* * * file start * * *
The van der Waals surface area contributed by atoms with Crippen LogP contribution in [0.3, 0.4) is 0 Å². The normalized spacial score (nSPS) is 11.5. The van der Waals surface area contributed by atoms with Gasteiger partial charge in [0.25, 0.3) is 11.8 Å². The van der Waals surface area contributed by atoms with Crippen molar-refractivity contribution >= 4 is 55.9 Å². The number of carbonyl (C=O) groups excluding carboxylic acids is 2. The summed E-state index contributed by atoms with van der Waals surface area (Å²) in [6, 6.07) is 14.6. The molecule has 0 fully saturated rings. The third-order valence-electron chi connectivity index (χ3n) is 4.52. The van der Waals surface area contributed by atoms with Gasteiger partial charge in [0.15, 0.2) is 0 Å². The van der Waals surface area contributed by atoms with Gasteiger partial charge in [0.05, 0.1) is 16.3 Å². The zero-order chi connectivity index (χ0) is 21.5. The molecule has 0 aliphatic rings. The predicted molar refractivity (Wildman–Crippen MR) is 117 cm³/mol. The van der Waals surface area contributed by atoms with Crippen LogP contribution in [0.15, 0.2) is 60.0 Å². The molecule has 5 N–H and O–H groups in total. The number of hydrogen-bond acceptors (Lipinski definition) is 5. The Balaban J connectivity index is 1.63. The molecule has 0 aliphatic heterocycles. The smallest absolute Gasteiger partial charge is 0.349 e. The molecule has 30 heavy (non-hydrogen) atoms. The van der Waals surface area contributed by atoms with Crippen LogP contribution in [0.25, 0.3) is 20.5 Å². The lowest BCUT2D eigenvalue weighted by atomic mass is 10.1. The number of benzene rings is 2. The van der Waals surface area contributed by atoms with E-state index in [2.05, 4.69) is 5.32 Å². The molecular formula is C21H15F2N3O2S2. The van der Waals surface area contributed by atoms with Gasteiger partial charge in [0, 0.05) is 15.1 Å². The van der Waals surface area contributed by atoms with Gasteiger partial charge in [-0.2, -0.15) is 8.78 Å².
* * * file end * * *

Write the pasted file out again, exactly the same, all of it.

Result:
The van der Waals surface area contributed by atoms with Crippen LogP contribution in [0.3, 0.4) is 0 Å². The normalized spacial score (nSPS) is 11.5. The van der Waals surface area contributed by atoms with Gasteiger partial charge in [0.25, 0.3) is 11.8 Å². The van der Waals surface area contributed by atoms with Crippen molar-refractivity contribution >= 4 is 55.9 Å². The number of carbonyl (C=O) groups excluding carboxylic acids is 2. The summed E-state index contributed by atoms with van der Waals surface area (Å²) in [6, 6.07) is 14.6. The molecule has 0 fully saturated rings. The third-order valence-electron chi connectivity index (χ3n) is 4.52. The van der Waals surface area contributed by atoms with Gasteiger partial charge in [0.15, 0.2) is 0 Å². The van der Waals surface area contributed by atoms with Gasteiger partial charge in [0.05, 0.1) is 16.3 Å². The zero-order chi connectivity index (χ0) is 21.5. The molecule has 0 aliphatic rings. The predicted molar refractivity (Wildman–Crippen MR) is 117 cm³/mol. The van der Waals surface area contributed by atoms with Crippen LogP contribution in [0.15, 0.2) is 60.0 Å². The molecule has 5 N–H and O–H groups in total. The number of hydrogen-bond acceptors (Lipinski definition) is 5. The Balaban J connectivity index is 1.63. The molecule has 0 aliphatic heterocycles. The smallest absolute Gasteiger partial charge is 0.349 e. The molecule has 30 heavy (non-hydrogen) atoms. The van der Waals surface area contributed by atoms with Crippen LogP contribution in [0.25, 0.3) is 20.5 Å². The lowest BCUT2D eigenvalue weighted by atomic mass is 10.1. The number of benzene rings is 2. The van der Waals surface area contributed by atoms with E-state index in [2.05, 4.69) is 5.32 Å². The molecular formula is C21H15F2N3O2S2. The van der Waals surface area contributed by atoms with Gasteiger partial charge in [0, 0.05) is 15.1 Å². The van der Waals surface area contributed by atoms with Gasteiger partial charge in [-0.2, -0.15) is 8.78 Å².